Monitoring User Interactions to Support Bug Reproduction .

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App Store Analysis

The app store analysis area studies information regarding mobile apps mined from app stores. William et. al. [116] have identified seven key sub-fields of app store analysis: API analysis, feature analysis, release engineering, review analysis, security analysis, store ecosystem comparison, and size and effort prediction. We focus on analyzing the related work in the two sub-fields related to this thesis: reviews and API analysis. In particular, in the API analysis sub-field we focus on approaches which concern the study of the permissions of APIs.

Review Analysis

In this section, we discuss recent approaches that analyze app reviews posted by users on the Google Play Store. Table 2.2 summarizes prior work in the Review Analysis sub-area. Ha et al. [83] manually analysed user reviews available on Google Play Store to understand what users write about apps. Performing this task manually becomes infeasible due to the large amount of available reviews. Chen et al. [124] present AR-Miner, a tool for mining reviews from Google Play Store and extract user feedback. First, they filter reviews that contain useful information for developers to improve their apps. Then, they prioritize the most informative reviews before presenting the content of reviews. They use LDA to group the reviews discussing about the same thematics. Fu et al. [70] propose WisCom, a system to analyze user reviews and ratings in order to identify the reasons why users like or dislike apps. Iacob and Harrison [94] propose MARA, a tool for extracting feature requests from online reviews of apps. First, they use a set of predefined rules to identify sentences in online reviews which refer to feature requests. Then, they apply LDA for identifying the most common topics among the feature requests. Maalej et al. [109] propose an approach to automatically classify reviews into four categories: bug reports, feature requests, user experiences, and ratings. Similar to these studies we analyze reviews available in stores to extract informative feedback. Nevertheless, our work differs from these studies since we focus on reviews as an oracle of error-proneness. The reviews constitute a trigger to further analyze apps.

 Android Permission Analysis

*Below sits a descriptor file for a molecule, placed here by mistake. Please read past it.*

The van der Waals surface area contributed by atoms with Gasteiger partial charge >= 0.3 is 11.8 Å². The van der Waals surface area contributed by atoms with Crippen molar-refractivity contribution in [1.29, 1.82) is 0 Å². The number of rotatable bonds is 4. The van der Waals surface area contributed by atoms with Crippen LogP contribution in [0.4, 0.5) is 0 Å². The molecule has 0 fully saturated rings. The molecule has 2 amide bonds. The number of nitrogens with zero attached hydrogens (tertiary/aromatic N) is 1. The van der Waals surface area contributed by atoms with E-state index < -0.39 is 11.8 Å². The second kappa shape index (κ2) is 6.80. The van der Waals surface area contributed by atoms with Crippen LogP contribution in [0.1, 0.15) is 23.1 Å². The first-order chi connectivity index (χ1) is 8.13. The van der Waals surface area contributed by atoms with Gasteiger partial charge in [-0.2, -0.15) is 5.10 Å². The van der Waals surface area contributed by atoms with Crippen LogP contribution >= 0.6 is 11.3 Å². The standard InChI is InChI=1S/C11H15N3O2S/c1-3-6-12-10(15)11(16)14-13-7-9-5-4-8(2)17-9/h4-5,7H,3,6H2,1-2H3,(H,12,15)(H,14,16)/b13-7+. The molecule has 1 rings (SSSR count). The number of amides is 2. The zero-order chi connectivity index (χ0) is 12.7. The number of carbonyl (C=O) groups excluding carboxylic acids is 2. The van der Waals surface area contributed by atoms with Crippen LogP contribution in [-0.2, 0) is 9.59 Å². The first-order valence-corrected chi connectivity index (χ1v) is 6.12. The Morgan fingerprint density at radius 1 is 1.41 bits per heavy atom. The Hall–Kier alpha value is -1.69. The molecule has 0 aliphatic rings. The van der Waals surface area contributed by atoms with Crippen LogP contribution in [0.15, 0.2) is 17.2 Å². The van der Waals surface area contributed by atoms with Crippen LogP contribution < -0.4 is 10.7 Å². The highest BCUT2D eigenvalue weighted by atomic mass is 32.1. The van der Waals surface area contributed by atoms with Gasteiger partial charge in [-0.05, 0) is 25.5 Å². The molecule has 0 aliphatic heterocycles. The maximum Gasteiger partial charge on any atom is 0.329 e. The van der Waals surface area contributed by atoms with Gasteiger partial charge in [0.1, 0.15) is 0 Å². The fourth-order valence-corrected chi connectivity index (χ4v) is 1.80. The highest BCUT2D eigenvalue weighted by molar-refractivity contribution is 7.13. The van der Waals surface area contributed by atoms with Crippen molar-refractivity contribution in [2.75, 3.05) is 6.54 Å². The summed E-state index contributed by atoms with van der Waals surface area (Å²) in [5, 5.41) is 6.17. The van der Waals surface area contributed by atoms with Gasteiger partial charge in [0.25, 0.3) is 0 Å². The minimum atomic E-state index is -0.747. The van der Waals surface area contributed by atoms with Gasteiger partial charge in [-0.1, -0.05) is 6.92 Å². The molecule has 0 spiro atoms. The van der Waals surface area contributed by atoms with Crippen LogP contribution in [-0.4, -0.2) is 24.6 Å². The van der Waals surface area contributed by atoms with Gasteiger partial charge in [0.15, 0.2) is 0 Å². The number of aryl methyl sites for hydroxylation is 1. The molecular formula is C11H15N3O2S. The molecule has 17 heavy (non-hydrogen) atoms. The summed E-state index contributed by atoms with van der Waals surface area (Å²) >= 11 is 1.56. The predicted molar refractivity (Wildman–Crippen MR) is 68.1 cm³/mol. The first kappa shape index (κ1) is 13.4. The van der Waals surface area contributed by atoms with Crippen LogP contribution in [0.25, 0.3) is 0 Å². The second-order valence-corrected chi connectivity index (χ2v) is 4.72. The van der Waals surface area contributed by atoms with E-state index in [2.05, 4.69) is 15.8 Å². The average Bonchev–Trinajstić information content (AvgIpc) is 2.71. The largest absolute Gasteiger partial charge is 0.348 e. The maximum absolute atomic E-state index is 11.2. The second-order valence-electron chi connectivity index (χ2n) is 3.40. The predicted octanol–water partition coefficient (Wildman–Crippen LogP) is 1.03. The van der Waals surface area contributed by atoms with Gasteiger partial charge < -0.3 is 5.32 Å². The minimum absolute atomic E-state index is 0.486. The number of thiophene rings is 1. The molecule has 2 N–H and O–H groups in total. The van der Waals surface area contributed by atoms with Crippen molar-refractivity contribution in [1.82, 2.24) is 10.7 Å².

The API analysis sub-field studies the API usage extracted from apps. In Android, APIs are protected by a permission model. More specifically, we focus on the literature that analyzes the usage of permissions.
CHABADA [82] proposes an API-based approach to detect apps that misbehave regarding their descriptions. CHABADA clusters apps with similar descriptions and identifies API usage outliers in each cluster. These outliers point out potential malware apps. In contrast, we analyze user reviews (and not on app descriptions) to automatically identify buggy apps (as opposed to identify malware). Frank et al. [69] propose a probabilistic model to identify permission patterns in Android and Facebook apps. They found that permission patterns differ between high-reputation and low-reputation apps. Barrera et al. [47] studied the permission requests made by apps in the different categories of the Google Play store by mapping apps to categories based on their set of requested permissions. They show that a small number of Android permissions are used very frequently while the rest are only used occasionally. Jeon et al. [96] proposed a taxonomy that divides official Android permissions into four groups based on the permission behaviors (e.g., access to sensors, access to structured user information). For each category, they propose new fine-grained variants of the permissions.
Chia et al. [54] performed a study on Android permissions to identify privacy risks on apps. They analyze the correlation between the number of permissions requested by apps and several signals, such as app popularity and community rating. Our work differs from previous studies as we focus on permissions as a proxy for bugginess. Our taxonomy has a different goal, the aim of our classification is helping to identify error-sensitive permissions. Previous studies focus on official Android-specific permissions, we also analyze Google-defined, Vendor-defined and Developer-defined permissions.

Monitoring User Interactions to Support Bug Reproduction

Previous research have monitored user interactions for testing and bug reproduction purposes in Web ([88]) and desktop applications (e.g., FastFix [138], [139]). In the mobile domain, MonkeyLab [106] is an approach to mine GUI-based models based on recorded executions of Android apps. The extracted models can be used to generate actionable scenarios for both natural and unnatural sequences of events. However in MonkeyLab, apps are exercised by developers in lab. This thesis aims to synthesize realistic scenarios form user traces collected in the wild. In addition, our approach also deals with context information, since context is crucial to reproduce failures in mobile environments.

Automated UI Testing Tools